Farmers across the Midwest are struggling to string together a handful of dry days to catch up on corn and soybean planting.
Rain has written a tale of misery for farmers for months. Soybean prices surged to a six-week high Tuesday after U.S. Department of Agriculture showed that planting for the crop, along with corn, was the slowest in records going back to the 1980s.
Just 39% of the American soy crop was planted as of June 2, the lowest on record for this time of year, the USDA data show.
Corn plantings are also holding at an all-time slow pace. Last year, farmers had largely finished sowing the two crops in early June.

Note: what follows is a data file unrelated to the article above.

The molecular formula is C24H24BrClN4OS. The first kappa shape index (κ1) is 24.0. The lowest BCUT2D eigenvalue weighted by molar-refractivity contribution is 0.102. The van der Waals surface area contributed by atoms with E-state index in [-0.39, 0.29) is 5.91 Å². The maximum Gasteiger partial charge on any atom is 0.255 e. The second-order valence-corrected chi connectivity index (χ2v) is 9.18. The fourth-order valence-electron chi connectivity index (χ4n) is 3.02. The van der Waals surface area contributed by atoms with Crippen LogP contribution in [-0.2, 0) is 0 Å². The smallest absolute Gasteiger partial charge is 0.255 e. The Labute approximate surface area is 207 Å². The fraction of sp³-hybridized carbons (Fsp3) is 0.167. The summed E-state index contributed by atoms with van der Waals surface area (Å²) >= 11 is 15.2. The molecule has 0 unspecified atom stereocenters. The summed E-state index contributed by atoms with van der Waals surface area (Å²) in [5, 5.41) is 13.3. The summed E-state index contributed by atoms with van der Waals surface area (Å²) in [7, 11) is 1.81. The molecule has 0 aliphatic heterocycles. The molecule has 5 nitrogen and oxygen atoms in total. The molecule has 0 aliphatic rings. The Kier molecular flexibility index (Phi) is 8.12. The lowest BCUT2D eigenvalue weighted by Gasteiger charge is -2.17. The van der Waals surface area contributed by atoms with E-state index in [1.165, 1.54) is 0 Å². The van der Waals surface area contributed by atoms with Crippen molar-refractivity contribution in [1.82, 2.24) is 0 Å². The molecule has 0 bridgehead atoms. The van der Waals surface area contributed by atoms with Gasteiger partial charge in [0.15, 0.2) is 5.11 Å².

Across the corn belt, there will be only sporadic days of dry weather in next two weeks to help farmers catch up, said Dan Hicks, meteorologist at Freese-Notis Weather in Des Moines. Fields east of the Mississippi River are hardest hit.
“For parts of Illinois, Wisconsin, Indiana, Michigan and Ohio, it is possible that they may never get all the corn planted,’’ he said.
Along the Mississippi, Arkansas and Missouri Rivers and their tributaries, 121 locations are registering moderate to major flooding.
Traffic on the Mississippi has halted at several points along the waterway, delaying shipments of grain, chemicals and energy products.